The questionnaire answered by the Women of Tech is a variant of the Proust questionnaire, named not because Marcel Proust got lost in the Paris metro, but in memory of Emilie du Chatelet, a woman of letters, mathematician and physicist, renowned for her translation of Newton's Principia Mathematica and the dissemination of Leibniz's physics work. She was a member of the Academy of Sciences of the Bologna Institute. Emilie du Chatelet led a free and fulfilled life during the era of the Enlightenment and published a speech on happiness.
Why a career in tech?
This is an area that has interested me ever since I was a child. I spent my time watching my father, who worked in the electricity sector and sometimes in IT, repairing computers. Once I was old enough to help him, I began to take a real interest in breakdowns, and I remember feeling proud if I could help him think of ways to solve breakdowns.
Your professional experience?
My work experience is quite varied. First, I worked in sales as a shop assistant. I also worked at an airport as a station agent. Later, I retrained in a technical role, working in fibre optic.
Your first experience with technology?
My first experience in Tech was as an apprentice with Solutions 30, a fibre optic connection company. I carried out customer interventions for Free.
What do you do today, and why?
I am now a Mass-Market Intervention Technician for Orange. I was drawn to this position because it's a technical role and I like anything technical. Also, it's a job where I can help customers, give them support, advise them about products and services, and establish a relationship of trust – which also helps with my own personal growth.
Your strengths in this role?
I am very customer-focused, empathetic, proactive, autonomous, and patient.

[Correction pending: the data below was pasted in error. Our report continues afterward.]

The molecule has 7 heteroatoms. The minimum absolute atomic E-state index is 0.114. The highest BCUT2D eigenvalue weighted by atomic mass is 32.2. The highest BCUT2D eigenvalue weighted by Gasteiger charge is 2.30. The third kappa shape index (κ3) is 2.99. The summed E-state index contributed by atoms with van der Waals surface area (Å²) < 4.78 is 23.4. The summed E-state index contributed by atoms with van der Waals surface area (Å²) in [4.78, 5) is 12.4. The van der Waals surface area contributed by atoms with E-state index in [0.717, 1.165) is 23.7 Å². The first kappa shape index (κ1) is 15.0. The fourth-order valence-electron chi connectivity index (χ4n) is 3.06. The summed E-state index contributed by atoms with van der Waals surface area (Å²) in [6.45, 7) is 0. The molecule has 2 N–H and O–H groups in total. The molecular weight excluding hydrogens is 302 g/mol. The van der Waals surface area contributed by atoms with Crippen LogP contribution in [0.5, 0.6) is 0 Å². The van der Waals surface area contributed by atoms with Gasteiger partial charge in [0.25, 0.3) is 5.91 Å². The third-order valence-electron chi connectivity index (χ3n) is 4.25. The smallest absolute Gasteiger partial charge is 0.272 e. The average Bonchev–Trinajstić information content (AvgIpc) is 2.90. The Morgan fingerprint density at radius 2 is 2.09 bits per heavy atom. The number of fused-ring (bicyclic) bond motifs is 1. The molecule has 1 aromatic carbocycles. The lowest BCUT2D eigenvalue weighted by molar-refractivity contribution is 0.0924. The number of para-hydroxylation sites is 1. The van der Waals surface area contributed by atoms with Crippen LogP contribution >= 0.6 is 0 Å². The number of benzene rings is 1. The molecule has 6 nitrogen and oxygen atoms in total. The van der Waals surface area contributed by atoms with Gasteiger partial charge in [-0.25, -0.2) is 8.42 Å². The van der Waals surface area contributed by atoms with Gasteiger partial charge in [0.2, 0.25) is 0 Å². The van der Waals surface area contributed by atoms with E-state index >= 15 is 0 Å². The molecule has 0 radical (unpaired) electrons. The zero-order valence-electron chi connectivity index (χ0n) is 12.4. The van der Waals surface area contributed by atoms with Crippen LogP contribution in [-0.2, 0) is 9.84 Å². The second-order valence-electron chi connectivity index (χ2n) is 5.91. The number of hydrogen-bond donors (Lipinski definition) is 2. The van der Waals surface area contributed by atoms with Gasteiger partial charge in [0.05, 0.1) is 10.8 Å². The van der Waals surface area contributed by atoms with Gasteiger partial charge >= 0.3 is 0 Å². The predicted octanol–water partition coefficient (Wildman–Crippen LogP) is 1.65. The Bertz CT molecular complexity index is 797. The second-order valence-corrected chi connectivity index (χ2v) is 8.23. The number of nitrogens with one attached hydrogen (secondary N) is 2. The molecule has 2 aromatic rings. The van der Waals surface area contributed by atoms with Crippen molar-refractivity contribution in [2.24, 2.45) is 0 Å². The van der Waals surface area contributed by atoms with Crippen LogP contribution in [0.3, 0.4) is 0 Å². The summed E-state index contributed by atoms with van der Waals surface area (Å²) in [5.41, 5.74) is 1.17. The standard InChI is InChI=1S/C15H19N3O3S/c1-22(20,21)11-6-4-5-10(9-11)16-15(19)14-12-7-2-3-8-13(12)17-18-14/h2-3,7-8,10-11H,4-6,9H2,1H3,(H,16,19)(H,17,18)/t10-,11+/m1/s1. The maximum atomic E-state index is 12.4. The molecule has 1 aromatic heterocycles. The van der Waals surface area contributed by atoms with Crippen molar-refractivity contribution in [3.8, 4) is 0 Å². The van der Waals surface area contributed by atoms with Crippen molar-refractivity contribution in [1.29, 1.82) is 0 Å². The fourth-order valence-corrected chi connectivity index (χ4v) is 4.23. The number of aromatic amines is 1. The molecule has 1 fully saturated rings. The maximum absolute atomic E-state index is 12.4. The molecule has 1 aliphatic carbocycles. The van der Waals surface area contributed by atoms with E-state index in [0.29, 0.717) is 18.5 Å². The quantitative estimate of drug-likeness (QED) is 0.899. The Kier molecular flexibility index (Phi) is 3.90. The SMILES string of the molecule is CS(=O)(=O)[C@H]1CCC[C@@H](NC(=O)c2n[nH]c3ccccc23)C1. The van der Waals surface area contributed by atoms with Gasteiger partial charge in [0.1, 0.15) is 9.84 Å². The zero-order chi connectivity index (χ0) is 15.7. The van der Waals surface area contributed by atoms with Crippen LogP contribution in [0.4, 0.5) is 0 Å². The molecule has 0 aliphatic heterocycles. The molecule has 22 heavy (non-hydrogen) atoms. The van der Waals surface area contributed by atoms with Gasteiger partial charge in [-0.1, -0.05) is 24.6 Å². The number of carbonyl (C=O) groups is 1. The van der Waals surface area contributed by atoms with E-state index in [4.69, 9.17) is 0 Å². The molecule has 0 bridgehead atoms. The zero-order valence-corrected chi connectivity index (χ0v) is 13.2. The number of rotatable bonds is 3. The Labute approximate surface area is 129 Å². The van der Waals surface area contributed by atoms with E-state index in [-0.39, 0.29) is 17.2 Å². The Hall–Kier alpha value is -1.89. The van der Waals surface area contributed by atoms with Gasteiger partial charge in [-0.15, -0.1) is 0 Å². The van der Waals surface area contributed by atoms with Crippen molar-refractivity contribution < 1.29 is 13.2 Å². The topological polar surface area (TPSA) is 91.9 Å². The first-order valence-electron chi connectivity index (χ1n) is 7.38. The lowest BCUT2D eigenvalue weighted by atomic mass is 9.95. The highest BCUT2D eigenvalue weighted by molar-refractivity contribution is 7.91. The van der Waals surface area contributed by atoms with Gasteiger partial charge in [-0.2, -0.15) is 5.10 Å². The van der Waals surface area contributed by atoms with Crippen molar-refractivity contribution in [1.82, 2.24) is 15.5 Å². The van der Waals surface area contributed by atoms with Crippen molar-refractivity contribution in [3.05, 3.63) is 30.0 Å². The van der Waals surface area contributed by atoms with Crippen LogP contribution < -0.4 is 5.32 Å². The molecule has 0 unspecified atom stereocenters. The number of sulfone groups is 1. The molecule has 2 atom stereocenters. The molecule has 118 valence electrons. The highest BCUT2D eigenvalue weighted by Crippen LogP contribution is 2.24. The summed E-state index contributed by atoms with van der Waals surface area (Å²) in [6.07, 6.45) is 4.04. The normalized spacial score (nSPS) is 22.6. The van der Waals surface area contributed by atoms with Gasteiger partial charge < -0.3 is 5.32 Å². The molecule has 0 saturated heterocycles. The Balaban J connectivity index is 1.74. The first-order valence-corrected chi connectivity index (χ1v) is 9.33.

Past challenges, failures and disappointments?
The biggest challenge I have faced so far was to achieve my goal, passing my exams so that I could go on to work in the technical profession, which was so important to me.
Best moments, successes you're proud of?
My best moments were following my apprenticeship at the Ducretet CFA training centre, with Orange. My proudest success is qualifying as a technician and being recruited by Orange. It's a great source of pride to me, and my family too, because they know just how important it was for me to work in tech, and I'm especially proud that I dared to take that first step and that I went all the way.
People who helped, influenced -or made your life difficult?
I had no complaints about doing my apprenticeship with Orange. I had a lot of help along the way, from my colleagues, from school and on the ground. I learned a lot from both of my tutors, and I enjoyed learning alongside them.
Your hopes and future challenges?
I would like to develop into communications and management, while staying closely linked to the technical side.
What do you do when you don't work?
Outside of work, I enjoy DIY, decorating, travelling...
Your heroes -from History or fiction?
My heroine is Joan of Arc, as she was a warrior, a brave and independent woman, who boldly went to war without hesitation, even though that was unheard of.
A saying or proverb you like in particular?
My motto is “above all, take pleasure in all that you do, be sincere and determined, and appreciate a job well done” (quote from the French chef Philippe Etchebest).
A book to take with you on a desert island?
“Hidden Figures”. It's the true story of three outstanding female African-American scientists who worked on NASA's space missions in the 50s.
A message to young female professionals?
What I want to say to young women is just be bold, don't be scared about wanting to do what you love in life, don’t be put off by others or worry about what people might think of your choices, and follow your passion all the way. Don't think twice about claiming your place in a male-dominated environment, it just proves that we all earn our place.